In the 32nd District in affluent western Moscow, the incumbent Yabloko party deputy Evgeny Bunimovich faces a well-financed rival with a name that rhymes with his -- businessman Alexander Ronanovich. Ronanovich claims to be head of a mysterious organization called Millions of Friends, although it is not clear who these friends are.

Politician with most to lose

The politician with the most to lose in this election, Luzhkov, isn't even on the ballot. The 65-year-old mayor, a graduate of the Moscow Oil Institute and former state chemical industry bureaucrat, was first elected mayor nine years ago. He has won re-election since by overwhelming margins, in large part because while cities across Russia failed to meet the payrolls of civil servants, Moscow never missed a payday. He is also credited with transforming Moscow into a more cheerful place by doing everything from planting millions of flowers to lighting the city up at night.

But during the 1999 presidential elections, Luzhkov helped lead Putin's opposition. The mayor said on one TV talk show that under Putin's patron, Yeltsin, Russia was "being robbed in a way that is unprecedented in its cynicism and permissiveness."

During these elections, Luzhkov has kept quiet. But few here doubt that the Kremlin is squeezing him. Even many of Luzhkov's political foes find it unsettling.

"I have never supported Luzhkov, but I must confess that the current Kremlin-inspired attack on City Hall scares me," Boris Kagarlitsky, a Moscow-based sociologist, wrote in The Moscow Times. Luzhkov's government has its share of corruption and the mayor's administration is among the nation's "least democratic," he wrote. But Kagarlitsky fears Kremlin "reformers" would be less responsive than Luzhkov to public pressure.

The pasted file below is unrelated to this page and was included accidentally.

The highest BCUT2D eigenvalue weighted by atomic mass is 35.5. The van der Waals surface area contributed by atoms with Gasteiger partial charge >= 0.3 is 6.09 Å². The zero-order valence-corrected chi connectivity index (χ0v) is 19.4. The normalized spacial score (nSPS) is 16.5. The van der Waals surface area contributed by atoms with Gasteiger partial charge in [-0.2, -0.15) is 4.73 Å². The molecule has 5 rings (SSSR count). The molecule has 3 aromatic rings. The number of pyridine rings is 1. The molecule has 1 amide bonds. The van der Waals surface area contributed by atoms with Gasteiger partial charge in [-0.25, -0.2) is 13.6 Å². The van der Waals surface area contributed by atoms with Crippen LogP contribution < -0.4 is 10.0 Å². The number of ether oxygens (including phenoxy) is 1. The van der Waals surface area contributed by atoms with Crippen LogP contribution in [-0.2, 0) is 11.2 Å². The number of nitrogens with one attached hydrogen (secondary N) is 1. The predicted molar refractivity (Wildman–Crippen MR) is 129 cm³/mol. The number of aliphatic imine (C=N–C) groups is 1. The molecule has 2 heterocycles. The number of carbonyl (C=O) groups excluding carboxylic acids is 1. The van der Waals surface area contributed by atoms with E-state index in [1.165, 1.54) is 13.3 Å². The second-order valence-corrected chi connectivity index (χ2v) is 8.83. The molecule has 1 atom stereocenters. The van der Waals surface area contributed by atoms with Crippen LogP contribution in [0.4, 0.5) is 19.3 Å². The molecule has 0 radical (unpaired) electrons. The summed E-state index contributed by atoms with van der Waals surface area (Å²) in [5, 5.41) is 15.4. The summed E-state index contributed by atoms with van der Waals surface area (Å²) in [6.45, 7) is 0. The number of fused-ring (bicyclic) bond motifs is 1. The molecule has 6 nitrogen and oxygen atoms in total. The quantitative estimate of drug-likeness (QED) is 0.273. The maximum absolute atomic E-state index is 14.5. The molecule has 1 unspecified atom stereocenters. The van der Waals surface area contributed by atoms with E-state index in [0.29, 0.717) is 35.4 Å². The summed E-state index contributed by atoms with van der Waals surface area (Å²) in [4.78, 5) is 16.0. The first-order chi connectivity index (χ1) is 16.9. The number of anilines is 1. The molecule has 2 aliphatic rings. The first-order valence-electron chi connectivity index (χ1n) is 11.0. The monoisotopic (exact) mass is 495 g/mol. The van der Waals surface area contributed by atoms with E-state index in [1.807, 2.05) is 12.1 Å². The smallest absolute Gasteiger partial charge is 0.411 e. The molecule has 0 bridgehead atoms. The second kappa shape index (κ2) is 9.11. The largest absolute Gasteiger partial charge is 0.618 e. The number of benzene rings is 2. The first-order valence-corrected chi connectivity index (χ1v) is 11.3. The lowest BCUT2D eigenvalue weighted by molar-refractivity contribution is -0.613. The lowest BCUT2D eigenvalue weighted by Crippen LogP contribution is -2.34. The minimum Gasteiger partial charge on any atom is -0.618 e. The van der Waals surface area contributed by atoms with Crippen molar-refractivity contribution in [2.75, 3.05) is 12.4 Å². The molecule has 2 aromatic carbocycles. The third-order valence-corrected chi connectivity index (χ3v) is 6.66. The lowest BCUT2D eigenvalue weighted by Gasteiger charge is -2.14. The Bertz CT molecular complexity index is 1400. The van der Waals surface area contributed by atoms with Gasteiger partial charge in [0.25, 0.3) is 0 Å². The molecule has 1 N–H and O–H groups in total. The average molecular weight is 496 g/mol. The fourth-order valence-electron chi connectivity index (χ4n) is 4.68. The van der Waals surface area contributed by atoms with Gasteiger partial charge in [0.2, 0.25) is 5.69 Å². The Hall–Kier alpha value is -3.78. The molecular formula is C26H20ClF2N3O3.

Luzhkov still has formidable power. His hand-picked candidates get what is called "administrative assistance" from the city government -- including, reportedly, free ads in newspapers friendly to the mayor and help in producing television ads from employees of the city's TV Center.

To better understand what he calls "The Battle for Moscow," Lurye of Novaya Gazeta went to political power brokers representing Luzhkov and the Kremlin and announced that he wanted a city Duma seat. The well-known investigative reporter didn't try to hide his identity but claimed he was interested in a political career. No problem, he was told.

"They said my rating was very high, and each of them offered me their services," he says. "And they promised to raise a lot of money, too."

Lurye came away convinced that Luzhkov is headed for defeat. "I consulted with both teams, and came to the conclusion that the Kremlin's revenues were much bigger," he says.

Because there is no public slate of Kremlin- or City Hall-backed candidates, Lurye says, the impact of the election won't be known for weeks. "But it will be clear as soon as the Duma starts to reject Luzhkov's decisions," he says.

What would happen to the legendary mayor then?

"He has two options: to stay as a puppet, without making any decisions," Lurye says, "or he can quit. And as far as I know his character, he would rather resign."